The Climate Extremes Index (CEI) aggregates temperature and precipitation extremes across space and time. With temperature and precipitation extremes reduced on a national scale by the numerous weather systems this month, the April 2015 CEI for the CONUS was muted, ranking as the 22nd lowest for the month. The regional CEI ranks were also muted, but still notable in the West and Southeast. The West region had the 20th most extreme April CEI in the 106-year record due largely to the most extreme Palmer drought component. The Southeast region also had the 20th most extreme April CEI on record due mostly to the second most extreme days with precipitation component and fourth most extreme warm minimum temperature component.

North America monthly upper-level circulation pattern and anomalies
North America monthly upper-level circulation pattern and anomalies.

The migration of short-wave troughs and lows through the upper-level circulation dampened the long-wave anomaly pattern. So, when integrated across the month, the atmospheric circulation indicated a pattern of reduced 500-mb height anomalies. Above-normal 500-mb heights (weaker-than-normal long-wave trough) occurred over the southeastern U.S., while 500-mb heights were near normal (indicating a near-normal-strength long-wave ridge) over the West. The pattern reflected a slight weakening of the long-wave ridge over Alaska (below-normal 500-mb heights) and strengthening of the long-wave trough over eastern Canada (below-normal 500-mb heights).

Map of monthly precipitation anomalies
Map of monthly precipitation anomalies.

Most of the West and Northern Plains, and parts of the Midwest and Northeast, were drier than normal during April 2015. Precipitation was above normal across the Southern Plains to Southeast and Ohio Valley. April was drier than normal across parts of the Hawaiian Islands and interior stations in Alaska, but wetter than normal along the southern and northern Alaska coasts.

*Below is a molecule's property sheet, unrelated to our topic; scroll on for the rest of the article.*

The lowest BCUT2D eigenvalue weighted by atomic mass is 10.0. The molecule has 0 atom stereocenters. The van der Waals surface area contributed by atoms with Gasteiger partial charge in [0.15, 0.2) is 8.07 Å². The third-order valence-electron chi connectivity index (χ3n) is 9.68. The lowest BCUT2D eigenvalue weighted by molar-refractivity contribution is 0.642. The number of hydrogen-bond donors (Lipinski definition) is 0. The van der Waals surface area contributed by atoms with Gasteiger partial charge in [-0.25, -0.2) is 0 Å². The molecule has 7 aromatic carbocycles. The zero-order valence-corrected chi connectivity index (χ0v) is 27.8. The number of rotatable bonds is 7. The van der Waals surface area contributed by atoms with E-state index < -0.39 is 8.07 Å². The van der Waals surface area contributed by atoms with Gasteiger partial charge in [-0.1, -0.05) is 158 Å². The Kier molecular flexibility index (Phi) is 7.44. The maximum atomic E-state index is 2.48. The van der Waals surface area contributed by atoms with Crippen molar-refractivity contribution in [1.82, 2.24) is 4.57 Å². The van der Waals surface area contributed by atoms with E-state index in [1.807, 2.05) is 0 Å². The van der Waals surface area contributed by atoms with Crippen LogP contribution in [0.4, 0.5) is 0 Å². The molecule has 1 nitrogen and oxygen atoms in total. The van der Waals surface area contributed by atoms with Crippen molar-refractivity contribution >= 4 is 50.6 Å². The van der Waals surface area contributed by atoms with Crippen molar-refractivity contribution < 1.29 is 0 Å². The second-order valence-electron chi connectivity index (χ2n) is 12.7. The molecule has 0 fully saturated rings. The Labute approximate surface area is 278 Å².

Map of monthly temperature anomalies
Map of monthly temperature anomalies.

April 2015 temperatures averaged warmer than normal across most of Alaska and from the Southeast to Great Plains in the CONUS. Temperatures were colder than normal in the Northeast, with a mixed pattern in the West.

Global monthly upper-level circulation pattern and anomalies
Global monthly upper-level circulation pattern and anomalies.
Global Linkages: The upper-level circulation anomaly pattern over North America was part of a long-wave pattern that stretched across the Northern Hemisphere. Unlike North America, strong anomalous ridge/trough couplets were evident over Western Europe/Western Asia and Central Asia/Eastern Siberia. The above-normal 500-mb heights were associated with upper-level ridging and above-normal surface temperatures over Eurasia, as well as near to below-normal precipitation. The below-normal 500-mb heights were associated with upper-level troughing and were reflected by near-normal temperatures at the surface and near to above-normal precipitation over Eurasia. With large portions of the continents having warmer-than-normal temperatures, the April 2015 global temperature was well above normal.

Atmospheric Drivers

Subtropical highs, and fronts and low pressure systems moving in the mid-latitude storm track flow, are influenced by the broadscale atmospheric circulation. The circulation of the atmosphere can be analyzed and categorized into specific patterns. The Tropics, especially the equatorial Pacific Ocean, provides abundant heat energy which largely drives the world's atmospheric and oceanic circulation. The following describes several of these modes or patterns of the atmospheric circulation, their drivers, the temperature and precipitation patterns (or teleconnections) associated with them, and their index values this month:

Examination of these circulation indices and their teleconnection patterns, and comparison to observed April 2015 temperature, precipitation, and circulation anomaly patterns, suggest that the weather over the CONUS in April reflected influences from several atmospheric drivers. The El Niño funneled energy and moisture from the eastern equatorial Pacific across Mexico and into the U.S. Southern Plains and Southeast. The Gulf of Mexico also served as a moisture source. The MJO tapped into this pattern and likely enhanced precipitation across the Ohio Valley early in the month. Temperatures were likely influenced by the North Pacific and Arctic atmospheric drivers, as indicated by the PNA and AO teleconnections and, to a lesser extent, by the WP and EP-NP. The North Atlantic (NAO) did not appear to have much influence on April's weather in the CONUS.

This month illustrates how the weather and climate anomaly patterns can reflect the combined influence of several atmospheric drivers (or modes of atmospheric variability).

Citing This Report

NOAA National Climatic Data Center, State of the Climate: Synoptic Discussion for April 2015, published online May 2015, retrieved on May 25, 2015 from